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Knife-related homicides rise: StatsCan
Last Updated: Tuesday, April 27, 2010 | 6:32 PM ET
The number of homicides committed with knives has risen in Canada and equals the number committed with guns for the first time since 1974, according to a new report from Statistics Canada.
In 2008, 34 per cent of 611 homicides reported by police were committed with knives, a seven per cent increase from 1999 and more than double the approximately 15 per cent level of 1974, the first year for which homicide data is available.
The proportion of homicides involving guns, meanwhile, dropped significantly — from approximately 48 per cent in 1974 to 34 per cent in 2008.
(Staff Sgt. Brian) Jones said owners of guns that were seized can let RCMP hang onto their firearms if they can't return to their homes, yet. He said it's also OK if they want to store the guns with someone else.
"If the owner wants them and they have a place they can safely store them, we'll give them back," Jones said.
In a statement Friday, the RCMP said officers found that many gun owners had actually laid out their guns in plain view in order to move valuable possessions to higher ground in their homes.
Jones said some gun owners in High River were happy to hear that their weapons were safe.
Read more: www.ctvnews.ca...
Province of Alberta EMERGENCY MANAGEMENT ACT EXERT: Powers of Minister in emergency 19(1) On the making of the declaration and for the duration of the state of emergency, the Minister may do all acts and take all necessary proceedings including the following: (a) put into operation an emergency plan or program; (b) authorize or require a local authority to put into effect an emergency plan or program for the municipality; (c) acquire or utilize any real or personal property considered necessary to prevent, combat or alleviate the effects of an emergency or disaster; (d) authorize or require any qualified person to render aid of a type the person is qualified to provide; (e) control or prohibit travel to or from any area of Alberta; (f) provide for the restoration of essential facilities and the distribution of essential supplies and provide, maintain and co-ordinate emergency medical, welfare and other essential services in any part of Alberta; (g) cause the evacuation of persons and the removal of livestock and personal property from any area of Alberta that is or may be affected by a disaster and make arrangements for the adequate care and protection of those persons or livestock and of the personal property; (h) authorize the entry into any building or on any land, without warrant, by any person in the course of implementing an emergency plan or program; (i) cause the demolition or removal of any trees, structures or crops if the demolition or removal is necessary or appropriate in order to reach the scene of a disaster, or to attempt to forestall its occurrence or to combat its progress; (j) procure or fix prices for food, clothing, fuel, equipment, medical supplies, or other essential supplies and the use of any property, services, resources or equipment within any part of Alberta for the duration of the state of emergency; (k) authorize the conscription of persons needed to meet an emergency.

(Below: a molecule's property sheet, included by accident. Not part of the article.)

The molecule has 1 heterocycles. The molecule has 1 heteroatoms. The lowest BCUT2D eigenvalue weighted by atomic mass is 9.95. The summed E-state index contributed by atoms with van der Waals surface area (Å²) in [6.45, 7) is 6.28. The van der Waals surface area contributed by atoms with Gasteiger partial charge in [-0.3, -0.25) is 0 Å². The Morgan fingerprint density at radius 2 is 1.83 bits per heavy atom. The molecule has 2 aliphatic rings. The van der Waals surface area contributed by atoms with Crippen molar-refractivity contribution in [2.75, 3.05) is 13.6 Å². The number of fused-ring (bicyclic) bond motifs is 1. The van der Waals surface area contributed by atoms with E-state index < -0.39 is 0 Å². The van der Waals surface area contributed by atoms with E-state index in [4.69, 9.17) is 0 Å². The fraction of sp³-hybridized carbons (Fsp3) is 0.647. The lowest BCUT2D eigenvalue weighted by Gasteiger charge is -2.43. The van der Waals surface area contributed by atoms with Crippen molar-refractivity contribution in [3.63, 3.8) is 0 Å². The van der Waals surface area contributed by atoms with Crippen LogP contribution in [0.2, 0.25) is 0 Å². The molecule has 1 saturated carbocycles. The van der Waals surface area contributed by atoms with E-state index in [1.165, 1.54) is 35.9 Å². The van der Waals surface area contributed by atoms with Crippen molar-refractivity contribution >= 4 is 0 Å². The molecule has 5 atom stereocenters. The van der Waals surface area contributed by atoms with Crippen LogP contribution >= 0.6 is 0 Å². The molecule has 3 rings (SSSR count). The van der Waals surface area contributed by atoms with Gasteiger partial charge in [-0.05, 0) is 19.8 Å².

Originally posted by masqua
They didn't take the knives because they were confused over which was more dangerous... the steak knives, butter knives, paring knives, cheese knife or the fishing knives. Then there were all those sharp forks and stuff. Don't forget scissors either.
On the other hand, it could be that there's a definite law about storing firearms safely, but not so much about kitchen cutlery.
Plenty of High Riverites have reported that upon returning to their homes the only footprints left behind by authorities appear to be those going to closets and other gun hiding places. Some posts on online forums claim Mounties took rifles or shotguns out of locked cases and left the cases behind.
One gun owner insists his guns were cable-locked in a wall rack — i.e. safely stored — yet police cut the cable and took the guns.